I can waste an awful lot of time. It escapes me so easily, running off and disappearing, never to be found again. I look at the clock one moment and it is 9 a.m. and the next moment it is noon. All I have done in the two hours that are lost is sit and think, staring into space, going over odds and ends of my life over a cup of tea. If left to my own devices with no one to keep check on me, I would drift like this for a whole day.
Someone once said that you should only spend, maximum and no more than four hours alone. Any more and you become maudlin and surly. This is true, in my opinion because the longer I spend with myself, the farther down the hole of self deprecation and pity I go. But this could just be me.
There are other ways in which to waste time, ways that seem like you are actually accomplishing something when in reality you are wasting time that should have been spent on something productive. An example of this is how I approach writing. I start out over that cup of tea and then I drift for awhile. After a the tea has gone cold, and I have analyzed every stupid thing I have said over the last few months, I pull myself up and tell myself I am going to write today. That is, after I have gotten dressed, or taken a shower, or read the news or washed up the dishes, or straightened the mess that is my office, or played with the cat or....need I go on? There is the rub, the time that could have been spent writing, while the dishes went moldy in the sink and the cat amused herself and I went one more day with slightly stringy hair, was instead, spent on anything but.
I know the word that is needed here is discipline. But it is such an awful word. It conjures up images of third reich regimes or russian piano teachers. It is a word that impedes the creative flow, stifles the imagination, and curtails the wings of ecstatic desire, or so I tell myself. Really it is a word that needs to be carefully placed next to words like; habit, consistent, prolific and self-sacrificing.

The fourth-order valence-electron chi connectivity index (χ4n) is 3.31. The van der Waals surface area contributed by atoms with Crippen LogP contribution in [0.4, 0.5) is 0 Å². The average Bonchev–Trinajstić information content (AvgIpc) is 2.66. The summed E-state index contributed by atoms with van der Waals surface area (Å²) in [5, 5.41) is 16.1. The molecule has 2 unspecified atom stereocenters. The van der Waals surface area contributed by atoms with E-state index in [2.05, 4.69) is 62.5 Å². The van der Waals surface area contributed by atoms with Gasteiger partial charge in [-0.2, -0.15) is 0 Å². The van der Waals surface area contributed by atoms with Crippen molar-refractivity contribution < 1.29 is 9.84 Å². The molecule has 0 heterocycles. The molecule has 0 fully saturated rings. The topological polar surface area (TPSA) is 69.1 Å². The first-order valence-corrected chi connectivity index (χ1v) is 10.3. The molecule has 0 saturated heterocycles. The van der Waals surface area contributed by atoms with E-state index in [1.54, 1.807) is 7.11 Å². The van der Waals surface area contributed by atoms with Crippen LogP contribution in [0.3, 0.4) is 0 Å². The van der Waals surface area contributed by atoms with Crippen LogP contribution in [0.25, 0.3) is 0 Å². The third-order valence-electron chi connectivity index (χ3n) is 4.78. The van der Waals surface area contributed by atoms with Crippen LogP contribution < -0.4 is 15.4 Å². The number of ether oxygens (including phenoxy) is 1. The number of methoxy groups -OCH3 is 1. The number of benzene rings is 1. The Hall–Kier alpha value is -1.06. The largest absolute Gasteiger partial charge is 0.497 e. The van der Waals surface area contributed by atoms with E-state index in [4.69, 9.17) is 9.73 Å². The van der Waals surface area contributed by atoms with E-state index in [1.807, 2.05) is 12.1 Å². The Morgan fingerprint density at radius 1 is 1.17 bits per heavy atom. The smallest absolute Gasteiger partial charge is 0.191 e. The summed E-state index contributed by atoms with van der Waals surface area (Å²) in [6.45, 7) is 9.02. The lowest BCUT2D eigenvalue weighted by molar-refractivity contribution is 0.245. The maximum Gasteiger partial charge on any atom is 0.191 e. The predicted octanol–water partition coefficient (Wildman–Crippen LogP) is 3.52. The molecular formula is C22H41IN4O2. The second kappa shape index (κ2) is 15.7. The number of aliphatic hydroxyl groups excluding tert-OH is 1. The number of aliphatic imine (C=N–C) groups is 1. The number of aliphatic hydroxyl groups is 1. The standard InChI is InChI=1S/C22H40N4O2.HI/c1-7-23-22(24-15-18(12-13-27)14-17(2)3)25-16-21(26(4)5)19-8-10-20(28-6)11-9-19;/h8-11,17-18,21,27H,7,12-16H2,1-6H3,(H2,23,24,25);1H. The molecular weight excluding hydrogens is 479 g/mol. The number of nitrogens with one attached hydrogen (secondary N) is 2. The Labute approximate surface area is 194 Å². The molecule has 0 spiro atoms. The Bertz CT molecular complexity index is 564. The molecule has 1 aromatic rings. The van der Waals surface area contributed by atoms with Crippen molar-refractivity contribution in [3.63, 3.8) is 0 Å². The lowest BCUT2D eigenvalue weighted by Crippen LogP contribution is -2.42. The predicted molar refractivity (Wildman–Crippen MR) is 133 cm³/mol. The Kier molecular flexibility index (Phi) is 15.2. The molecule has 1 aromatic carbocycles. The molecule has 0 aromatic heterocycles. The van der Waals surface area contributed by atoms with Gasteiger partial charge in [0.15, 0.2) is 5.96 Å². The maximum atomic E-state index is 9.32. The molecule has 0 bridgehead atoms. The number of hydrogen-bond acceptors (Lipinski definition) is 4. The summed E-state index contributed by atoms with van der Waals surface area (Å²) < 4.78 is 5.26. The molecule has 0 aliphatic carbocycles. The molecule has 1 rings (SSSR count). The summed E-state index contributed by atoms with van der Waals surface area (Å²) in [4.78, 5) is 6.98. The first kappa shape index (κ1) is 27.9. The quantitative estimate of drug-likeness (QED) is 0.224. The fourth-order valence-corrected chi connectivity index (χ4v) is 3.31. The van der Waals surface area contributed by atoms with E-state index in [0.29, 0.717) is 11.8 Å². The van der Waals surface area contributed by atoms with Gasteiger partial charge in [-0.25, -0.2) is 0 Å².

But, I digress, because what I really want to address here is the wasting of time. We are only alloted a short time on this earth, a mere blip in on the radar of eternity. Given such a short amount of time; say 70 years or maybe, if we discount the formative period, only 50 years,in which we should be diligently making every moment count (okay I am not going to figure out the amount of time spent sleeping and deduct that because dreams are part of the creative process). Everyone has their own agenda on what is a waste of time and what is a profitable use of time, but we should all agree that to lose time, to lose moments in our lives that were spent on nothing, is to lose something very precious. The answer, I believe, lies in living in the perpetual now. By this I do not mean to be in the current cultural phenomena, only seeing, reading, or taking part in the latest fad or fancy. What I mean is not to dwell in the past, or float off to the future too much.
T.S Eliot put it well in his first poem in the Four Quartets, Burnt Norton;
Time present and time past
Are both perhaps present in time future,
And time future contained in time past.
If all time is eternally present
All time is unredeemable.
What might have been is an abstraction
Remaining a perpetual possibility
Only in a world of speculation.